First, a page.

So clearly i have an affinity with these artists. They met at tafe these women who are artists, runners, lovers, accountants, nurses, retailers, grand mothers, mothers, daughters, sisters, aunts. Always seeking to balance art with life with work and where they all intersect! A lopsided balance laurene is perfectly valid!

They are also experienced exhibitors, their work being seeing by many across regional and metro areas. Their CVs are extensive, I urge you to seek out the artists here today to talk with them. Unlike the work I do in filmaking and photography where every edit is hidden, here all the work is on display, every stitch, every tear, every laugh, every thread that binds us.

These artists are doing more than claiming their country and opening it to all, they are also reclaiming these arts. Skills passed down from generation to generation and now being reclaimed as interesting, worthy, valid art forms and great for protest. Talk to Monique about her yarn bombing for love, colour, life and for community engagement.

Thank you for the opportunity to open your exhibition, this welcome to country for these most fabulous works, the sights, smells, colour, pattern, and texture of the minds and hands of these fabulous artists."

Many thanks to Deanne Gilson for her advice on the Acknowledgement of Country. The exhbition is open until January 26th at Backspace, Huyghue House, Alfred Deakin Place, Ballarat.

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Artist laurene dietrich and Backspace curator Deborah Klein

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Memories of Madness 2012 (detail) by Monique Pope

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Gallery punters enjoy the ambiance

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The Girl with the Dragon Tattoo by Ros Barwell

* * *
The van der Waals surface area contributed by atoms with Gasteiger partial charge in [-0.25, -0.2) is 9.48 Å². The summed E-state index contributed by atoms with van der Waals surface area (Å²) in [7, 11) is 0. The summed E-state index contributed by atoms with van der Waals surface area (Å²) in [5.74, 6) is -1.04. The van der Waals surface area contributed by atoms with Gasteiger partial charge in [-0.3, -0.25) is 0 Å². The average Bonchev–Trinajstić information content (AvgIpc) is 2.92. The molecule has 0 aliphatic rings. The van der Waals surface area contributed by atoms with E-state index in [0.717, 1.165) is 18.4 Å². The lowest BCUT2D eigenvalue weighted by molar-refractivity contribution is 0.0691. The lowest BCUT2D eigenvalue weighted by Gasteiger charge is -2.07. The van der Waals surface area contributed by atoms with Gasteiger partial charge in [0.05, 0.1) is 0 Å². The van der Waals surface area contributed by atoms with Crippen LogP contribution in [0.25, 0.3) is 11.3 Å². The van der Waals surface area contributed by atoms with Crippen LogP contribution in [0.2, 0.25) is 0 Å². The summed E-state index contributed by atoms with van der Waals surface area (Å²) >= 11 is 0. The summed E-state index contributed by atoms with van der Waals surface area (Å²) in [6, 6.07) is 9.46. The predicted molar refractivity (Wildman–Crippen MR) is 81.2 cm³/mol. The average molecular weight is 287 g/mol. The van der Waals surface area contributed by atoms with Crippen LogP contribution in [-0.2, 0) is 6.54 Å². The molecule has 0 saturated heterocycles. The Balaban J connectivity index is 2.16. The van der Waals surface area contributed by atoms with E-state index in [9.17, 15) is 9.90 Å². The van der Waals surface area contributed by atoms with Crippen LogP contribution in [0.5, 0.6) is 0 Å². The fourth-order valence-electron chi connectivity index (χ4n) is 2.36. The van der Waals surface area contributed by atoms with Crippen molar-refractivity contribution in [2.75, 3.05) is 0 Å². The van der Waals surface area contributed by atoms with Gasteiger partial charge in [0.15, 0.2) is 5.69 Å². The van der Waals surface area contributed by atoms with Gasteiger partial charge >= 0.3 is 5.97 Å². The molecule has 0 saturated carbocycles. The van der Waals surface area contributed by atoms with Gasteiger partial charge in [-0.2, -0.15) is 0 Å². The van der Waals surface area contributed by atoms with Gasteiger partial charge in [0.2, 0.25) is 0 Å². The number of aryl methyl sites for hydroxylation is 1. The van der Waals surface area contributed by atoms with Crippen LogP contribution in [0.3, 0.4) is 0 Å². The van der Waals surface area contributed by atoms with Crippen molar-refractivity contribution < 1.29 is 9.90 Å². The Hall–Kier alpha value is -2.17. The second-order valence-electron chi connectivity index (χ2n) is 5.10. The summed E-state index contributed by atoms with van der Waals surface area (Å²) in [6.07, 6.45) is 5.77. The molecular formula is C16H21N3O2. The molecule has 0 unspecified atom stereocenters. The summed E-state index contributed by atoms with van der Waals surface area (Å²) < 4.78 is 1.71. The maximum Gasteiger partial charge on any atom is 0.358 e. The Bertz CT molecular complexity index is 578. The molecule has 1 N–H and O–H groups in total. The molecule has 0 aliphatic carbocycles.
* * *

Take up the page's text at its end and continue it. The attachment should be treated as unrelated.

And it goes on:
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Gallery punter Suzannah Burton engages with an interactive work by laurene dietrich

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 Cotton & Silk Vest (detail) by laurene dietrich

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Perky by Ros Barwell

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 Suitcase of thread

All images by Erin McCuskey.

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2 Responses to "threads that bind"

  • laurene dietrich
    January 12, 2014 - 7:59 pm Reply

    hey erin. you haven’t lost any of the magic – great opening speech – thankyou very much. and you looked fantastic. and so does the show. hope everyone will come in and make a patch to sew onto the big wire vessel. this is a fantastic service that the bcc provides to artists and deborah klein is the bees knees – calm and organised. it’s the best show i’ve been involved with – so smooth… and being a group show takes the pressure off in a million different ways. thankyou again yo beautiful.

  • rachel peters
    January 24, 2014 - 10:13 am Reply

    Looks so good and I so wish I could come and see. Such integrity, such creativity and looks beautiful. Hope you had lots of good feedback. Loved the opening speech. Well done and be satisfied with your great work!!
    xx Rachel